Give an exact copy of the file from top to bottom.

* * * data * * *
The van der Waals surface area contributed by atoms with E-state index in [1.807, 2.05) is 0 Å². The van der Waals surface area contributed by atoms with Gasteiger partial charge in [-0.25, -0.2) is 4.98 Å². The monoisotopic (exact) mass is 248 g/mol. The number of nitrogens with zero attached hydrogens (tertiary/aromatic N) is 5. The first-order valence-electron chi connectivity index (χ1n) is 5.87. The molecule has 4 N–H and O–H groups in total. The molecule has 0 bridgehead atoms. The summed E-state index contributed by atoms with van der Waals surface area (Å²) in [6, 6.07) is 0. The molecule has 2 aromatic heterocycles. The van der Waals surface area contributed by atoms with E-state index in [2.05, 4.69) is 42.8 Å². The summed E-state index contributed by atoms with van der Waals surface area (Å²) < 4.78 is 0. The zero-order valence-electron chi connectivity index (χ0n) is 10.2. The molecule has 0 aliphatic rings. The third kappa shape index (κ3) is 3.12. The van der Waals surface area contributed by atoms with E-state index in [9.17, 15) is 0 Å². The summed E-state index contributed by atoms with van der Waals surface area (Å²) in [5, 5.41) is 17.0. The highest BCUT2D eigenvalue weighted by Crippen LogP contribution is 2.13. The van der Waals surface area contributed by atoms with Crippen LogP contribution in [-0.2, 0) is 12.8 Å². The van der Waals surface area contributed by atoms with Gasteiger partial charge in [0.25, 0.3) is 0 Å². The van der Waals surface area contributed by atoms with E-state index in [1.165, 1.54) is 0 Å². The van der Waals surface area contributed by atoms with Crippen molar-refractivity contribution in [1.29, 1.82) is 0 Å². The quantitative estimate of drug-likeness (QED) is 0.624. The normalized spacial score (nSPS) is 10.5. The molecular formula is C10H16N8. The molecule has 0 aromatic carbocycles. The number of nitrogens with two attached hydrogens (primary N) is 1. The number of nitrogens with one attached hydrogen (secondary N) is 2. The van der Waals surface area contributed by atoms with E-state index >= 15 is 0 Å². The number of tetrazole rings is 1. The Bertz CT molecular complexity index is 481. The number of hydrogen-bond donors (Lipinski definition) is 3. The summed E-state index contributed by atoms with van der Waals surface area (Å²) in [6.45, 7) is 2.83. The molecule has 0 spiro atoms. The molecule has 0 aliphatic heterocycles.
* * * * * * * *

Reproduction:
The van der Waals surface area contributed by atoms with E-state index in [1.807, 2.05) is 0 Å². The van der Waals surface area contributed by atoms with Gasteiger partial charge in [-0.25, -0.2) is 4.98 Å². The monoisotopic (exact) mass is 248 g/mol. The number of nitrogens with zero attached hydrogens (tertiary/aromatic N) is 5. The first-order valence-electron chi connectivity index (χ1n) is 5.87. The molecule has 4 N–H and O–H groups in total. The molecule has 0 bridgehead atoms. The summed E-state index contributed by atoms with van der Waals surface area (Å²) in [6, 6.07) is 0. The molecule has 2 aromatic heterocycles. The van der Waals surface area contributed by atoms with E-state index in [2.05, 4.69) is 42.8 Å². The summed E-state index contributed by atoms with van der Waals surface area (Å²) < 4.78 is 0. The zero-order valence-electron chi connectivity index (χ0n) is 10.2. The molecule has 0 aliphatic rings. The third kappa shape index (κ3) is 3.12. The van der Waals surface area contributed by atoms with E-state index in [9.17, 15) is 0 Å². The summed E-state index contributed by atoms with van der Waals surface area (Å²) in [5, 5.41) is 17.0. The highest BCUT2D eigenvalue weighted by Crippen LogP contribution is 2.13. The van der Waals surface area contributed by atoms with Crippen LogP contribution in [-0.2, 0) is 12.8 Å². The van der Waals surface area contributed by atoms with Gasteiger partial charge in [0.25, 0.3) is 0 Å². The van der Waals surface area contributed by atoms with E-state index in [1.165, 1.54) is 0 Å². The van der Waals surface area contributed by atoms with Crippen molar-refractivity contribution in [1.29, 1.82) is 0 Å². The quantitative estimate of drug-likeness (QED) is 0.624. The normalized spacial score (nSPS) is 10.5. The molecular formula is C10H16N8. The molecule has 0 aromatic carbocycles. The number of nitrogens with two attached hydrogens (primary N) is 1. The number of nitrogens with one attached hydrogen (secondary N) is 2. The van der Waals surface area contributed by atoms with E-state index >= 15 is 0 Å². The number of tetrazole rings is 1. The Bertz CT molecular complexity index is 481. The number of hydrogen-bond donors (Lipinski definition) is 3. The summed E-state index contributed by atoms with van der Waals surface area (Å²) in [6.45, 7) is 2.83. The molecule has 0 spiro atoms. The molecule has 0 aliphatic heterocycles.